The actual ppm depends on your perspective; To the customer’s purchasing and receiving inspection, it is 100k ppm. A defective part is still a defect even if it gets a deviation. Also, an in-spec part which you can’t use either because it is wrongly identified, unreliably identified (mixed batch) or returned to supplier as part of a reject batch, is still an unusable (defective) part. The only practical way of looking at it is that of 1m parts delivered, only 900k ppm were useable, which means that 100 ppm were defective in some way.
To each of your own company’s sections, the relevant number is different, eg; it’s 40k dppm to your packaging and labelling group and 40 dppm to your manf. line, but only 20k dppm to your purchasing department. So, to tell any one group that the dppm is 100k is meaningless.
And, if it is meaningless, then you should not do it, because it takes up resources and produces no useful response, only another question.

I could go on and explain what the 100k dppm means for each section, eg; how the 40k dppm in the packaging and labelling section breaks down to 20k dppm for the labelling group, and then I could start to work on the specifics of the labelling department process, using the figures, along with other data, to identify by pareto where we should begin taking action. I could use my tracebility codes to identify the lines, operations, shifts and operators that caused the failures and I could then initiate corrective actions to make sure that everyone did their jobs right in future. - And so on, thoughout the organisation.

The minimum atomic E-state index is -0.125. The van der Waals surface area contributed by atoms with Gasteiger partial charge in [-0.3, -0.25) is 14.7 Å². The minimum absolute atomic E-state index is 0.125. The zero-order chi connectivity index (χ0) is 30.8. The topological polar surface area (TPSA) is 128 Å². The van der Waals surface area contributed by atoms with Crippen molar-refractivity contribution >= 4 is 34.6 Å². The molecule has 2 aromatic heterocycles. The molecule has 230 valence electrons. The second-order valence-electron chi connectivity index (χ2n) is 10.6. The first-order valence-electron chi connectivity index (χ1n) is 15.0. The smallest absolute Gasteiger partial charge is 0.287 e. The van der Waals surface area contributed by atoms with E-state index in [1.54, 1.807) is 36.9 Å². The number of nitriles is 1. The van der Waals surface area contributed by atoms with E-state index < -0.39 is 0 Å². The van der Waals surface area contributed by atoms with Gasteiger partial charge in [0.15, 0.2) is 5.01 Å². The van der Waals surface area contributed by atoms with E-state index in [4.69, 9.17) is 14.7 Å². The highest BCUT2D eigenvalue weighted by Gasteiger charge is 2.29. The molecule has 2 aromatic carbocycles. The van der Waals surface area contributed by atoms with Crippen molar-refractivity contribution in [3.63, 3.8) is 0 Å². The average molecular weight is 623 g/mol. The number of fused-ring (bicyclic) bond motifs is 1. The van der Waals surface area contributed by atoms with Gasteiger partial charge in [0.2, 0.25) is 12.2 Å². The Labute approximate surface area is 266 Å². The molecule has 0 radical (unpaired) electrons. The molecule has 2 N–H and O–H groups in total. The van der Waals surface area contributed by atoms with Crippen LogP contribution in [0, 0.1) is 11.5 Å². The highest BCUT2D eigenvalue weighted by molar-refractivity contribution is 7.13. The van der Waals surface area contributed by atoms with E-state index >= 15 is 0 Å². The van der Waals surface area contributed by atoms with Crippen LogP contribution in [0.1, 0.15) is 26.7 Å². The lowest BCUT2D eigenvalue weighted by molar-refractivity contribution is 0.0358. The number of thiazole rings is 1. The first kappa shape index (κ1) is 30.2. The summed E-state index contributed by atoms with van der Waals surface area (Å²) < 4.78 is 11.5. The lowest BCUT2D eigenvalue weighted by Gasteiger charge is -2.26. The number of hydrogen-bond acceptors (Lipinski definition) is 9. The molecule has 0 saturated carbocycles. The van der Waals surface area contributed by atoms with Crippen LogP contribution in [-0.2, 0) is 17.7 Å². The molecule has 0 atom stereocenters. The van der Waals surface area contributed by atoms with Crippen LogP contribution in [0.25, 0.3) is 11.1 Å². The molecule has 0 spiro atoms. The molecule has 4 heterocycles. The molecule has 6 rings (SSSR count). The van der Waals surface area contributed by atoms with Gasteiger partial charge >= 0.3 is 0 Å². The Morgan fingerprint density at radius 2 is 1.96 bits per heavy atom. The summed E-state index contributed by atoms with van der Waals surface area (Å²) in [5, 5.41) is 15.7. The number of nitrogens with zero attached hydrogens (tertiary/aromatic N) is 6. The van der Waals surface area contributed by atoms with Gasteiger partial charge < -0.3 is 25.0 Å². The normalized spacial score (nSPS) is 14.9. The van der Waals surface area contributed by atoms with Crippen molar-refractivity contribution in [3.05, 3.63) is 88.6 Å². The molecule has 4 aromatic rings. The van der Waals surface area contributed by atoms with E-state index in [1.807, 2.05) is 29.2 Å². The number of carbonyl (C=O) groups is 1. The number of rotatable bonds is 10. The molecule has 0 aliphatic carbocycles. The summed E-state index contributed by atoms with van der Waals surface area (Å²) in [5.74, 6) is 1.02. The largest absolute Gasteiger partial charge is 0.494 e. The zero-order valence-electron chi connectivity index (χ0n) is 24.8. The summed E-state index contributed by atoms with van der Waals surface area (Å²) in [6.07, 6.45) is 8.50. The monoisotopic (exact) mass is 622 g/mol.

But, why start with customer’s reject figures? Why should the customer know more about our process than we do? How is this possible? Is it possible? Is it OK?

No matter how I look at the dppm fall-out at the customer’s premises, I come to the conclusion that I have to improve control of my own process. This conclusion is inevitably followed up, if we look honestly at things based on our experience, by the realisation that, next time, the bomb will strike somewhere else - it will probably be scratches caused in removing the waste plastic, or colour defects due to too-sharp corners in the mould design.

Chasing old problems is a futile process. Collecting data, wholesale, leads to missleading data analysed by people with incomplete information. The way to maximise the quality of your data and the informed level of the people is to send in teams to collect data on a specific, real-time problem.
Regards the shipped lots; pray and forget about them.
And the returned lots; take agressive damage limiting action and try to find ways of re-assuring your customer, but don’t let this deviate you from the real work of getting control of your process.